Gravy is a pan sauce everyone enjoys, and it makes for a great leftover once you learn how to extend its shelf life. Many are curious to know if freezing is a valid storage option, and we have the answers.
People don’t usually have extra gravy because of how versatile it is in use. However, when there are leftovers or when trying to transform it into a future dinner, freezing is an option many consider.
It would be fine in a fridge, too, but only for three to four days, so freezing is the perfect solution to extending the life of this precious pan sauce.
First of all, it is crucial to note that gravy made with any dairy should not be frozen. Not only will it develop an unpleasant rough and grainy texture, but it’s also prone to separating after freezing and will never regain its former glory.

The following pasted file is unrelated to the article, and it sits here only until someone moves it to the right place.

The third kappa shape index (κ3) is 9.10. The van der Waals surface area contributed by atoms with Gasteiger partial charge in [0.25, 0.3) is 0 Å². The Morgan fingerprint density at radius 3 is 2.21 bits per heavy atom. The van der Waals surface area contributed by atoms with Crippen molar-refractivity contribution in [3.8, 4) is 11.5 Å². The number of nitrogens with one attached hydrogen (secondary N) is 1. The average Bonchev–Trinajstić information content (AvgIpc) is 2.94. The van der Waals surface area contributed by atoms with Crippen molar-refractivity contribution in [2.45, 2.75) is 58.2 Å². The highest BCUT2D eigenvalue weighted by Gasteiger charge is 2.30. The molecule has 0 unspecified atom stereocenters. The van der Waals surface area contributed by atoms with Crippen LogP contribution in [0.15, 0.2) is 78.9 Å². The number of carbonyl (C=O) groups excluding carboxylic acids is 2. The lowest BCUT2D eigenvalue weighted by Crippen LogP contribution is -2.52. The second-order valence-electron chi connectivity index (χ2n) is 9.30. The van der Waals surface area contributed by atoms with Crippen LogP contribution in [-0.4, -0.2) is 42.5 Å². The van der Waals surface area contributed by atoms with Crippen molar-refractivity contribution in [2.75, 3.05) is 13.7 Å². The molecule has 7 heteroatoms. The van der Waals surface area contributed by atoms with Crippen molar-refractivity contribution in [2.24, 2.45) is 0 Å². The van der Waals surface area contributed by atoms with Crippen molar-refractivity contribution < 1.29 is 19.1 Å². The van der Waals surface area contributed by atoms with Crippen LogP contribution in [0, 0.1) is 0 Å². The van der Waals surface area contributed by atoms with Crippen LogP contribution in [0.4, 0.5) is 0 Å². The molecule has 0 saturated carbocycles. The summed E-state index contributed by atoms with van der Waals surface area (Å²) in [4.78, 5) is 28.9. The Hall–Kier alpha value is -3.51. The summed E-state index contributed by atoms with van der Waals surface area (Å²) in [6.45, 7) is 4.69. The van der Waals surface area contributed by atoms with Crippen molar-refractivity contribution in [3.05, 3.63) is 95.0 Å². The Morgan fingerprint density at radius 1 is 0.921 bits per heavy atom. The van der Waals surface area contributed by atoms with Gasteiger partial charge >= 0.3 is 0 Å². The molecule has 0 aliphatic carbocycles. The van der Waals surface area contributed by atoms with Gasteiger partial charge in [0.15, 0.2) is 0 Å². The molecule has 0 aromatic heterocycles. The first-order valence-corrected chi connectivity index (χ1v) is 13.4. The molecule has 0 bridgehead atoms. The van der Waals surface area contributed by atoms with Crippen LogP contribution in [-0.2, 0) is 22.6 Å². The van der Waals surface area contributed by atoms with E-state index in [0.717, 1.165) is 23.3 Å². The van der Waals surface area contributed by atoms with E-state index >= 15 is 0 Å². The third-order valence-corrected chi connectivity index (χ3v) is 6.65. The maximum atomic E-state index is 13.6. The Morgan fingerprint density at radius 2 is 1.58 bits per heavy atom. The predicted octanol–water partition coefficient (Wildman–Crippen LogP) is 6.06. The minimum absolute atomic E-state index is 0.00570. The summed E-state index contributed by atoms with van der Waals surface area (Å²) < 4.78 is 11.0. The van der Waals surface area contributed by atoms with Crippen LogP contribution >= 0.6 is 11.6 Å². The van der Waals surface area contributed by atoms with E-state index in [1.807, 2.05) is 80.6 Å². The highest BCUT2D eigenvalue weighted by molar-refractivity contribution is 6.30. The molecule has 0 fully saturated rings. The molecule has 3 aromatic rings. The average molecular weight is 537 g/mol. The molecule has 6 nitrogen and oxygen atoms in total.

Gravy will freeze solid once in a freezer. You just need to cool it completely first, then ladle it into air-tight containers, freezer bags, or ice cube trays. Also, remember not to refreeze gravy after you’ve thawed it. It is a one-and-done situation.
Gravy will stay edible frozen up in the freezer for three to six months and its quality will remain untouched. However flour-based gravies may only be good for three or four months.
Thawing and Using Frozen Gravy
The best way to use frozen gravy is to allow it to thaw in the fridge overnight, then heat it slowly in a saucepan, while whisking it to get rid of lumps. You can add some water if it’s too thick or if it separated a bit. Make sure the gravy reaches 165F before serving it.
If you’re in a rush, you can thaw the gravy in a bowl of cold water like frozen meat or in the microwave in 30-second intervals using the defrost setting.